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Conference on the Judiciary in Territorially and Culturally Compound Systems: Organization and Functions, Trento, May 7-8, 2015


This paper is about diversity in federal and state courts in the United States. My main argument is that we should promote a judiciary that is reflective of the society of which it is a part for three reasons: first, because in doing so, we gain critical awareness of barriers to judicial service; second, because in doing so, we are also promoting access to resources, education and opportunities in the legal profession; and third, because it is possible (although not automatic) that a reflective judiciary will broaden the range of experience and perspective on the matters involved in the cases themselves. I will focus primarily on the first and second of these points, with some attention to individual judges in the paper’s closing section.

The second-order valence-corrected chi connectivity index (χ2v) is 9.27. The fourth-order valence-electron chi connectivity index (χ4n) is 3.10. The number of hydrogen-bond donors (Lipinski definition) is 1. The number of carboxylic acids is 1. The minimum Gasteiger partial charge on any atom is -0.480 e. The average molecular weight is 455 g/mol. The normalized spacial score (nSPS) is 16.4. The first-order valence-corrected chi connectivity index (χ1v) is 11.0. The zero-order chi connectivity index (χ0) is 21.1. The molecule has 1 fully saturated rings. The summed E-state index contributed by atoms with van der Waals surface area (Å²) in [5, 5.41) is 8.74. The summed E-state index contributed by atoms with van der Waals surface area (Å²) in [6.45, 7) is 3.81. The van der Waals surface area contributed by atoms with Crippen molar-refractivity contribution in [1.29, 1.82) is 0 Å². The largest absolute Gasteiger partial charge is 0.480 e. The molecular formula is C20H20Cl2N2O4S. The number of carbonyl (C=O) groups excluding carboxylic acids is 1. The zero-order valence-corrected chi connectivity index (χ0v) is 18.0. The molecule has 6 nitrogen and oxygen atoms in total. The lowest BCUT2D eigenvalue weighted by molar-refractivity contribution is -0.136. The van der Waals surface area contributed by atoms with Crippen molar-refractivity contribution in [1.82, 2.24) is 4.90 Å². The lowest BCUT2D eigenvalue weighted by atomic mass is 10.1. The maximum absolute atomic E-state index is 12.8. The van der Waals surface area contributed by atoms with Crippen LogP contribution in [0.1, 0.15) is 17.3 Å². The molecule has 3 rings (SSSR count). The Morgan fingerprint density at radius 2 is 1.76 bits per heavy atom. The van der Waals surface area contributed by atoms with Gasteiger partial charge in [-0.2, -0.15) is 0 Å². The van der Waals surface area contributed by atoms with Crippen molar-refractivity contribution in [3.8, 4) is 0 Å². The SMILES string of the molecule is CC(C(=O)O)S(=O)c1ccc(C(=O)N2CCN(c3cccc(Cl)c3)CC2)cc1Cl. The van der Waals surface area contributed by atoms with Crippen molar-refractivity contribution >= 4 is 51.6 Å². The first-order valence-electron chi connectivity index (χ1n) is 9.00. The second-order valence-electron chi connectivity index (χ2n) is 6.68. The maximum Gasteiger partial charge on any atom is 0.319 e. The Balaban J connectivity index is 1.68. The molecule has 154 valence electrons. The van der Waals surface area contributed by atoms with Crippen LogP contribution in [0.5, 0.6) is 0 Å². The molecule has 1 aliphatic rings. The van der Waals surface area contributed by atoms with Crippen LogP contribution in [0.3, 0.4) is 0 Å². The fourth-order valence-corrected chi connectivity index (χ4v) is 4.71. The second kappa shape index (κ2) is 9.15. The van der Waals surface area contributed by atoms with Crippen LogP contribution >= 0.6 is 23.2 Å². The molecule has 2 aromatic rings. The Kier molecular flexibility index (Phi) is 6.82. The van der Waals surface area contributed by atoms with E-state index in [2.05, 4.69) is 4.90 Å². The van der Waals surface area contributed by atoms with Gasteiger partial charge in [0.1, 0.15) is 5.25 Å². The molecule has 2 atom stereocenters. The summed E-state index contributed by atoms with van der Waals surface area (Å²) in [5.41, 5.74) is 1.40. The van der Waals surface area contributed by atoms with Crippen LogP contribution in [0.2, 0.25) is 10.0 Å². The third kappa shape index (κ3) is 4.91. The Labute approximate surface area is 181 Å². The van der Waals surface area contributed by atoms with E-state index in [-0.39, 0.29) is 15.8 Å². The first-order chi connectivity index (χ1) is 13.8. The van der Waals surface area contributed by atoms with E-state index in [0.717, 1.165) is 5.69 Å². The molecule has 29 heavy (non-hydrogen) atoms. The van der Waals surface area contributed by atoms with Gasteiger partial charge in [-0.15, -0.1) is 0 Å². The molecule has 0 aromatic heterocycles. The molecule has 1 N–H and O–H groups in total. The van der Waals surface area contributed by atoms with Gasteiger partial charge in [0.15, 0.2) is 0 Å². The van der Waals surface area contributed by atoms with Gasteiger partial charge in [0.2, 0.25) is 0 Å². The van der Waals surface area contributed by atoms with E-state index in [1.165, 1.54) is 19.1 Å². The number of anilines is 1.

This essay will appear in JURISDICTION AND PLURALISMS: THE TEMPTATIONS OF A REFLECTIVE JUDICIARY. New York: Routledge, Forthcoming 2017.